There will be many in Labour who hope that they prevail. And they have a point. The opt-in system should be supported as a matter of democratic principle but Labour has just sacrificed millions in funding and one of its key bargaining chips in party funding negotiations.

Miliband has calculated that he will derive greater benefit from taking the moral high ground and removing the stain of big money from the party. For Labour's sake, he had better be right. 

P.S. While the change to union funding is by far the most significant reform planned by Miliband, he will also use his speech this morning to announce that Labour will hold a primary to select its 2016 London mayoral candidate and in seats where the local party has few members or needs to be "re-energised".

In addition, he will promise to introduce a new code of conduct for those seeking parliamentary selection, a cap on spending by candidates and organisations operating on their behalf (including the unions) and standard constituency agreements with trade unions so that no one can be subjected to undue local pressure.

Ed Miliband makes a speech on the high street in Worcester town centre on April 25, 2013. Photograph: Getty Images.

George Eaton is political editor of the New Statesman.

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Geoffrey Howe dies, aged 88

Howe was Margaret Thatcher's longest serving Cabinet minister – and the man credited with precipitating her downfall.

The former Conservative chancellor Lord Howe, a key figure in the Thatcher government, has died of a suspected heart attack, his family has said. He was 88.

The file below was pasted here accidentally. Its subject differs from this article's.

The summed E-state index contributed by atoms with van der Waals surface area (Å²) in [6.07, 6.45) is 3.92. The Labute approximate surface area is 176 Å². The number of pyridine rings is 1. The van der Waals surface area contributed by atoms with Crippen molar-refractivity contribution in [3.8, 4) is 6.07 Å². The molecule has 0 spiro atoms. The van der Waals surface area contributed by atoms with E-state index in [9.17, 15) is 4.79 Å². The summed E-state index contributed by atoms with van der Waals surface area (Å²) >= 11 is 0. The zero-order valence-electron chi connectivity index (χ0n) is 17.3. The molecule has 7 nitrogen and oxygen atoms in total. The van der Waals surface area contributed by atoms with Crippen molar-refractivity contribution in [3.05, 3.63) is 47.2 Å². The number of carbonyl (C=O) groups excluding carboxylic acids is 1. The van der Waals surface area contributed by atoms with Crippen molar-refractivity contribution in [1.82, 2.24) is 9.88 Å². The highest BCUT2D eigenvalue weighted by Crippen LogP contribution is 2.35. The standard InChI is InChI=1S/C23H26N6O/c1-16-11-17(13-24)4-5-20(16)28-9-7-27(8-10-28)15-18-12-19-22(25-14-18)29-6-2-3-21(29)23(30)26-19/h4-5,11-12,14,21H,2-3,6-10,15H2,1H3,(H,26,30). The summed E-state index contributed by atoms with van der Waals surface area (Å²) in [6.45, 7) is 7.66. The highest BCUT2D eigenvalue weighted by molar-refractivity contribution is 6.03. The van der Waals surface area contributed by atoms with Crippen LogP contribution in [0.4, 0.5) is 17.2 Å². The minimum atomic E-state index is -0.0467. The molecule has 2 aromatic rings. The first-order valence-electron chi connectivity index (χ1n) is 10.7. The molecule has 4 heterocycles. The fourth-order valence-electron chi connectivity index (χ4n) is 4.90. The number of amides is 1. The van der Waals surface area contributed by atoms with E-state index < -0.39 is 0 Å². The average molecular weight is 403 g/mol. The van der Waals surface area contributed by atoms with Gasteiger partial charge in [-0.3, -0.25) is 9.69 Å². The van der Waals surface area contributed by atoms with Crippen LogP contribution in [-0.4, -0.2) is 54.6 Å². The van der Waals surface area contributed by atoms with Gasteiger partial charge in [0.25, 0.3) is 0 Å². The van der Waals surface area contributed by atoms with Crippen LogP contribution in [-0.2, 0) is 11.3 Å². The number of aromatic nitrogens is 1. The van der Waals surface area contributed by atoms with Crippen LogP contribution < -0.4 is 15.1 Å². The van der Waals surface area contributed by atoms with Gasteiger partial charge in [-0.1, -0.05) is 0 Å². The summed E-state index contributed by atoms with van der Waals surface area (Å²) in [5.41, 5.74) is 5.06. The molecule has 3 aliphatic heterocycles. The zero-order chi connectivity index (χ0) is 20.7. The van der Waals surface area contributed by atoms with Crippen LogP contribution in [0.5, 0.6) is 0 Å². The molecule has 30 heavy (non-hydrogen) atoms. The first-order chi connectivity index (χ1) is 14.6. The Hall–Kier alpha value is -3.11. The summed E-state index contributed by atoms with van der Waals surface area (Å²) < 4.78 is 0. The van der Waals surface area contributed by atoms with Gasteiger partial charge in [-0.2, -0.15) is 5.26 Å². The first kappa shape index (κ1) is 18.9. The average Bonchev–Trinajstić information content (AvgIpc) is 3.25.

Geoffrey Howe was the longest-serving member of Margaret Thatcher's Cabinet, playing a key role in both her government and her downfall. Born in Port Talbot in 1926, he began his career as a lawyer, and was first elected to parliament in 1964, but lost his seat just 18 months later.

Returning as MP for Reigate in the Conservative election victory of 1970, he served in the government of Edward Heath, first as Solicitor General for England & Wales, then as a Minister of State for Trade. When Margaret Thatcher became opposition leader in 1975, she named Howe as her shadow chancellor.

He retained this brief when the party returned to government in 1979. In the controversial budget of 1981, he outlined a radical monetarist programme, abandoning then-mainstream economic thinking by attempting to rapidly tackle the deficit at a time of recession and unemployment. Following the 1983 election, he was appointed as foreign secretary, in which post he negotiated the return of Hong Kong to China.

In 1989, Thatcher demoted Howe to the position of leader of the house and deputy prime minister. And on 1 November 1990, following disagreements over Britain's relationship with Europe, he resigned from the Cabinet altogether. 

Twelve days later, in a powerful speech explaining his resignation, he attacked the prime minister's attitude to Brussels, and called on his former colleagues to "consider their own response to the tragic conflict of loyalties with which I have myself wrestled for perhaps too long".

Labour Chancellor Denis Healey once described an attack from Howe as "like being savaged by a dead sheep" - but his resignation speech is widely credited for triggering the process that led to Thatcher's downfall. Nine days later, her premiership was over.

Howe retired from the Commons in 1992, and was made a life peer as Baron Howe of Aberavon. He later said that his resignation speech "was not intended as a challenge, it was intended as a way of summarising the importance of Europe". 

Nonetheless, he added: "I am sure that, without [Thatcher's] resignation, we would not have won the 1992 election... If there had been a Labour government from 1992 onwards, New Labour would never have been born."

Jonn Elledge is the editor of the New Statesman's sister site CityMetric. He is on Twitter, far too much, as @JonnElledge.